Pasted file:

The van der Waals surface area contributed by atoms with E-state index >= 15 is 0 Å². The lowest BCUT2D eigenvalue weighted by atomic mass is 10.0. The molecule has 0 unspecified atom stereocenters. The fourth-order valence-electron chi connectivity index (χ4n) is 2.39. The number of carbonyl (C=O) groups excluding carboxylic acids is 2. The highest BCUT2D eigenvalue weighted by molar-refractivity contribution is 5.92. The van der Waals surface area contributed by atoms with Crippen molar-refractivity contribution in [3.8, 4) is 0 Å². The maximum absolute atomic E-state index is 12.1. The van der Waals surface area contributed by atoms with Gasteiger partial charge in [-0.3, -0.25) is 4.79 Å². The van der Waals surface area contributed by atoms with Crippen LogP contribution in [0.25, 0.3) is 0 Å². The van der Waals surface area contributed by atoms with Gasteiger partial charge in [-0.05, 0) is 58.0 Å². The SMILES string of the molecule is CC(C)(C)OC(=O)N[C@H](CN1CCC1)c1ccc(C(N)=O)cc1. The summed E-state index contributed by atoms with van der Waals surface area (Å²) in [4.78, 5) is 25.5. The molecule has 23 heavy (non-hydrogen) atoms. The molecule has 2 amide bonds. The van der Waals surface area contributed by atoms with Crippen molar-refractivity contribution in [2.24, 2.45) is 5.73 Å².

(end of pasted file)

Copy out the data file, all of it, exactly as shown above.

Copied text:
The van der Waals surface area contributed by atoms with E-state index >= 15 is 0 Å². The lowest BCUT2D eigenvalue weighted by atomic mass is 10.0. The molecule has 0 unspecified atom stereocenters. The fourth-order valence-electron chi connectivity index (χ4n) is 2.39. The number of carbonyl (C=O) groups excluding carboxylic acids is 2. The highest BCUT2D eigenvalue weighted by molar-refractivity contribution is 5.92. The van der Waals surface area contributed by atoms with Crippen molar-refractivity contribution in [3.8, 4) is 0 Å². The maximum absolute atomic E-state index is 12.1. The van der Waals surface area contributed by atoms with Gasteiger partial charge in [-0.3, -0.25) is 4.79 Å². The van der Waals surface area contributed by atoms with Crippen LogP contribution in [0.25, 0.3) is 0 Å². The van der Waals surface area contributed by atoms with Gasteiger partial charge in [-0.05, 0) is 58.0 Å². The SMILES string of the molecule is CC(C)(C)OC(=O)N[C@H](CN1CCC1)c1ccc(C(N)=O)cc1. The summed E-state index contributed by atoms with van der Waals surface area (Å²) in [4.78, 5) is 25.5. The molecule has 23 heavy (non-hydrogen) atoms. The molecule has 2 amide bonds. The van der Waals surface area contributed by atoms with Crippen molar-refractivity contribution in [2.24, 2.45) is 5.73 Å².